Weak reception when in movement!

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aurgathor
Posts: 26
Joined: Wed Apr 25, 2018 8:14 am

Re: Weak reception when in movement!

Post by aurgathor » Thu Jun 14, 2018 4:38 am

An LNA will increase signal level, but in itself it can't fix multipath distortion. Wikipedia and the patents I linked above should give you some idea on what is it, and some ways to fix it.

Brightnoise
Posts: 18
Joined: Fri Jan 19, 2018 10:37 pm
Location: Netherlands, Nuenen
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Re: Weak reception when in movement!

Post by Brightnoise » Mon Jul 02, 2018 9:48 pm

ligghts,

a car radio FM receiver has some specific signal processing functions that "hide" the loss of signal from the Rayleigh path level distribution (or variations). The dongle software has none of these functions *** (a and b; see below).

It is important to distinguish between multipath with small path delay variations (flat fades, no distortion, only signal variation) and multipath with larger path delay variations (frequency response of pass-band is not flat, audio is distorted).


1. (almost every) car radio has a soft-mute function. Without signal the audio is GRADUALLY attenuated to prevent the noise to be louder than the wanted audio; not wit a switch like a squelch function. In fact: when you use a high-end HiFi FM tuner in a car you have the noise level increase also.

The loss of audio is less annoying than the loud noise bursts when the signal is weak for a fraction of a second.

2. (good) car radio has stereo channel separation that varies GRADUALLY with the received signal level. The audio S/N difference between mono and stereo is about 20 dB (in Europe where we have 50 microseconds de-emphasis).

Figures: noise theshold for FM is in the order of 2 microvolt; audio S/N of 26 dB for FM deviation of 40 kHz is around 4 microvolt; full stereo channel separation AND audio S/N of 26 dB requires about 100 microvolt. The gradual control keeps the audio output noise at a fixed level when the input signal varies from 2 microvolt (full mono) to 80 or 100 microvolt (full stereo).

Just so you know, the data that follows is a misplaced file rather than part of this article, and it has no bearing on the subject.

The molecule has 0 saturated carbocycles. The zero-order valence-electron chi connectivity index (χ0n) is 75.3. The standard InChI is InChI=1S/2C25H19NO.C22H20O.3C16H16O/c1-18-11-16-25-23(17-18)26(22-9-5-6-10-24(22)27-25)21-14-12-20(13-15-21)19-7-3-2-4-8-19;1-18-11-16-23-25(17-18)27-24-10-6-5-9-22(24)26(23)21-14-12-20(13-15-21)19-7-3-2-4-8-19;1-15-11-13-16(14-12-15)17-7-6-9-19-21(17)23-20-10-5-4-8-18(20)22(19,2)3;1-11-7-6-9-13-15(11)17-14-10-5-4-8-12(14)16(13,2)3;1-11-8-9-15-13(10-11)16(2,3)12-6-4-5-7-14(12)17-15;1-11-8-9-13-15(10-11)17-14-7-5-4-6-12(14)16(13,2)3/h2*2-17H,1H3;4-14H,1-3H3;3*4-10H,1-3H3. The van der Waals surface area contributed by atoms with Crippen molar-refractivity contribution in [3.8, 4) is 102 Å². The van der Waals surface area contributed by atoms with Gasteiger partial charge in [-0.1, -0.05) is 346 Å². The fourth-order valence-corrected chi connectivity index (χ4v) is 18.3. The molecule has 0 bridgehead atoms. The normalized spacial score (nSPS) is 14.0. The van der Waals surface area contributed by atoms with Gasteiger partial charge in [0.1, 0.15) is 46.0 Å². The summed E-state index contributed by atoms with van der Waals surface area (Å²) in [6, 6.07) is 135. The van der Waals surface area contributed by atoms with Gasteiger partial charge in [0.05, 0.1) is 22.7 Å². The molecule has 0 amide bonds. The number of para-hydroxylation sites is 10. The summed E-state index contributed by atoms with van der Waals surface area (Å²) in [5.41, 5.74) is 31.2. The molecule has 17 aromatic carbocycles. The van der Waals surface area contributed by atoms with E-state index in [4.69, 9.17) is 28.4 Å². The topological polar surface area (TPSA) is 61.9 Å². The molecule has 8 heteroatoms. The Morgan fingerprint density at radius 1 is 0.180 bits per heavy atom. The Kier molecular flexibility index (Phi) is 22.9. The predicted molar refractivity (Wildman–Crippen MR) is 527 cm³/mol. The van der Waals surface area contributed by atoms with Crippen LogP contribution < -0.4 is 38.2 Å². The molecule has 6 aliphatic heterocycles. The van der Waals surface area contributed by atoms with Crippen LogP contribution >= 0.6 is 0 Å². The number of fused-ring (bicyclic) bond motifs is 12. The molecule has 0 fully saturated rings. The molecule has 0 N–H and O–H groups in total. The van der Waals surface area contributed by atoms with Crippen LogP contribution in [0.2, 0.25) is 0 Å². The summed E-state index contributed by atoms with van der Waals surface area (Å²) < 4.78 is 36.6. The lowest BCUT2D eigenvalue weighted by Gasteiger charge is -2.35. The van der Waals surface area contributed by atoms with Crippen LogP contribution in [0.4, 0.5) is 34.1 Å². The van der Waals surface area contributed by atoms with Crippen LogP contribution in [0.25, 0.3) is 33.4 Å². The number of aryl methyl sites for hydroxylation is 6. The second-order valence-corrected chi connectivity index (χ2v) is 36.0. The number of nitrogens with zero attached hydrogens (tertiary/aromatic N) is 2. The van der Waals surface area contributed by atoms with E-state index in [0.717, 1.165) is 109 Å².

3. The best FM radios use antenna diversity with two or more antennas (switching diversity or power combining diversity) to reduce the probability that the signal level has a drop down to were the audio noise will rise. Just two antennas in a fixed combiner will NOT help: then you will just create a new single antenna with about the same Rayleigh distribution for signal level and the same probability for a signal level drop.

The diversity system will also reduce the amount of multipath: in fact the Rayleigh distribution is caused by different and parallel propagation path lengths. The audio distortion due to multipath is just a function of the delay spread (together with the relative amplitude of the different parallel signals).

4. Reduction of the post-demodulator audio bandwidth (when the signal level is low) does also help to reduce the experienced noise; at the cost of the audio clarity.


*** a and b

A squelch is a type of soft-mute that is used in stationary receivers. The soft-mute is really an improvement over a fixed-level squelch.

A stero to mono switch that is controlled by the signal level is not appreciated due to the nervous effect on the audio.
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You can write some software to insert the mentioned functions in any (SDR) radio; the car radio industry did this already for you.....

Then a better LNA: when the antenna is good, the noise matching is OK and the total system noise figure is below 5 dB or system noise temperature is below 1000 kelvin, then the addition of an LNA will not improve your results. Probably your strong-signal problems (overload, intermodulation) will rise. The dongle has already a limitation in dynamic range.

Succes,
Brightnoise

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